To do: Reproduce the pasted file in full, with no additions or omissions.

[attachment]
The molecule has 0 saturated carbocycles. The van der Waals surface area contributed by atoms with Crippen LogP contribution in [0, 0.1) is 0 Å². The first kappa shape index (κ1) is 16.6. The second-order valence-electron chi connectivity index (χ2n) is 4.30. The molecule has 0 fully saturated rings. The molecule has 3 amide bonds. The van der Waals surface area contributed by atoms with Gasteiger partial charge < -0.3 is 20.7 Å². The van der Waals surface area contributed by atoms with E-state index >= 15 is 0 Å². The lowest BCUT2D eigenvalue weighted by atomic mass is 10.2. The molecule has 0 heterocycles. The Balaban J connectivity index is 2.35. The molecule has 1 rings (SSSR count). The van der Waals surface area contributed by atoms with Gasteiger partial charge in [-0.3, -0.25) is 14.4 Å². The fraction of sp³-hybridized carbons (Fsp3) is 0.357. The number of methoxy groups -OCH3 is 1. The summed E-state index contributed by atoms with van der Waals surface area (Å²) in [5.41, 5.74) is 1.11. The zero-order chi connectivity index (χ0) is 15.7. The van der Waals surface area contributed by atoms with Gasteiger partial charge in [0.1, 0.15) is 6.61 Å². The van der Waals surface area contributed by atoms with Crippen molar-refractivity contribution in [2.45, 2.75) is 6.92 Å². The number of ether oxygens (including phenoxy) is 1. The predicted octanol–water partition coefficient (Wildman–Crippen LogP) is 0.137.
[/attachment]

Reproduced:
The molecule has 0 saturated carbocycles. The van der Waals surface area contributed by atoms with Crippen LogP contribution in [0, 0.1) is 0 Å². The first kappa shape index (κ1) is 16.6. The second-order valence-electron chi connectivity index (χ2n) is 4.30. The molecule has 0 fully saturated rings. The molecule has 3 amide bonds. The van der Waals surface area contributed by atoms with Gasteiger partial charge < -0.3 is 20.7 Å². The van der Waals surface area contributed by atoms with E-state index >= 15 is 0 Å². The lowest BCUT2D eigenvalue weighted by atomic mass is 10.2. The molecule has 0 heterocycles. The Balaban J connectivity index is 2.35. The molecule has 1 rings (SSSR count). The van der Waals surface area contributed by atoms with Gasteiger partial charge in [-0.3, -0.25) is 14.4 Å². The fraction of sp³-hybridized carbons (Fsp3) is 0.357. The number of methoxy groups -OCH3 is 1. The summed E-state index contributed by atoms with van der Waals surface area (Å²) in [5.41, 5.74) is 1.11. The zero-order chi connectivity index (χ0) is 15.7. The van der Waals surface area contributed by atoms with Gasteiger partial charge in [0.1, 0.15) is 6.61 Å². The van der Waals surface area contributed by atoms with Crippen molar-refractivity contribution in [2.45, 2.75) is 6.92 Å². The number of ether oxygens (including phenoxy) is 1. The predicted octanol–water partition coefficient (Wildman–Crippen LogP) is 0.137.